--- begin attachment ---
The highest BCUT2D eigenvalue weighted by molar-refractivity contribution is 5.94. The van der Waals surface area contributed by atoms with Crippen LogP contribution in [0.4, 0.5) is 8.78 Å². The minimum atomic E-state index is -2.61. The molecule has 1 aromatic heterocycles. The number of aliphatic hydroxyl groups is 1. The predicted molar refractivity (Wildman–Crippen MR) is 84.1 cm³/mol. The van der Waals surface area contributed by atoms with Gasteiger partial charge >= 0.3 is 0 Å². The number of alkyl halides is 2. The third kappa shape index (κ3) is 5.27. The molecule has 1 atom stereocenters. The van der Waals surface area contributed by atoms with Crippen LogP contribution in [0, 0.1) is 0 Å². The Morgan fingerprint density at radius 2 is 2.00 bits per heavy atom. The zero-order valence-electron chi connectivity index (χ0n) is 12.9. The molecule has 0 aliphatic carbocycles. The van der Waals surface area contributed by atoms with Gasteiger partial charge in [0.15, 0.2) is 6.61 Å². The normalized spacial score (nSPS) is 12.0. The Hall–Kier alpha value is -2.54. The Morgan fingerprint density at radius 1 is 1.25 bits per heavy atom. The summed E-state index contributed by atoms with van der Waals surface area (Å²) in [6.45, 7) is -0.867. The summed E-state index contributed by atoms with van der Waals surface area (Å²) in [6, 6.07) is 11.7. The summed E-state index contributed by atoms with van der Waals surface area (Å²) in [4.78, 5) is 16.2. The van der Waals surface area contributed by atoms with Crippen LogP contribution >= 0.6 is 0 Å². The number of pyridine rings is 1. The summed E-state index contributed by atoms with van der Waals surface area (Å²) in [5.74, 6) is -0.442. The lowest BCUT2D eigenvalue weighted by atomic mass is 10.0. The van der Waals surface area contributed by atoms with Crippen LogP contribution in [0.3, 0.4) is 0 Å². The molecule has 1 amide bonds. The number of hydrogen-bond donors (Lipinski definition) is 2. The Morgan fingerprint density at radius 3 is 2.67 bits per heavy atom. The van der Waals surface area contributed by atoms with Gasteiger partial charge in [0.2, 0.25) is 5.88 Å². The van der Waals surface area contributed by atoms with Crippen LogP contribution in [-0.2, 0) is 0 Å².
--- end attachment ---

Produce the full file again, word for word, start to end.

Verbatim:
The highest BCUT2D eigenvalue weighted by molar-refractivity contribution is 5.94. The van der Waals surface area contributed by atoms with Crippen LogP contribution in [0.4, 0.5) is 8.78 Å². The minimum atomic E-state index is -2.61. The molecule has 1 aromatic heterocycles. The number of aliphatic hydroxyl groups is 1. The predicted molar refractivity (Wildman–Crippen MR) is 84.1 cm³/mol. The van der Waals surface area contributed by atoms with Gasteiger partial charge >= 0.3 is 0 Å². The number of alkyl halides is 2. The third kappa shape index (κ3) is 5.27. The molecule has 1 atom stereocenters. The van der Waals surface area contributed by atoms with Crippen LogP contribution in [0, 0.1) is 0 Å². The Morgan fingerprint density at radius 2 is 2.00 bits per heavy atom. The zero-order valence-electron chi connectivity index (χ0n) is 12.9. The molecule has 0 aliphatic carbocycles. The van der Waals surface area contributed by atoms with Gasteiger partial charge in [0.15, 0.2) is 6.61 Å². The normalized spacial score (nSPS) is 12.0. The Hall–Kier alpha value is -2.54. The Morgan fingerprint density at radius 1 is 1.25 bits per heavy atom. The summed E-state index contributed by atoms with van der Waals surface area (Å²) in [6.45, 7) is -0.867. The summed E-state index contributed by atoms with van der Waals surface area (Å²) in [6, 6.07) is 11.7. The summed E-state index contributed by atoms with van der Waals surface area (Å²) in [4.78, 5) is 16.2. The van der Waals surface area contributed by atoms with Crippen LogP contribution >= 0.6 is 0 Å². The number of pyridine rings is 1. The summed E-state index contributed by atoms with van der Waals surface area (Å²) in [5.74, 6) is -0.442. The lowest BCUT2D eigenvalue weighted by atomic mass is 10.0. The van der Waals surface area contributed by atoms with Crippen LogP contribution in [0.3, 0.4) is 0 Å². The molecule has 1 amide bonds. The number of hydrogen-bond donors (Lipinski definition) is 2. The Morgan fingerprint density at radius 3 is 2.67 bits per heavy atom. The van der Waals surface area contributed by atoms with Gasteiger partial charge in [0.2, 0.25) is 5.88 Å². The van der Waals surface area contributed by atoms with Crippen LogP contribution in [-0.2, 0) is 0 Å².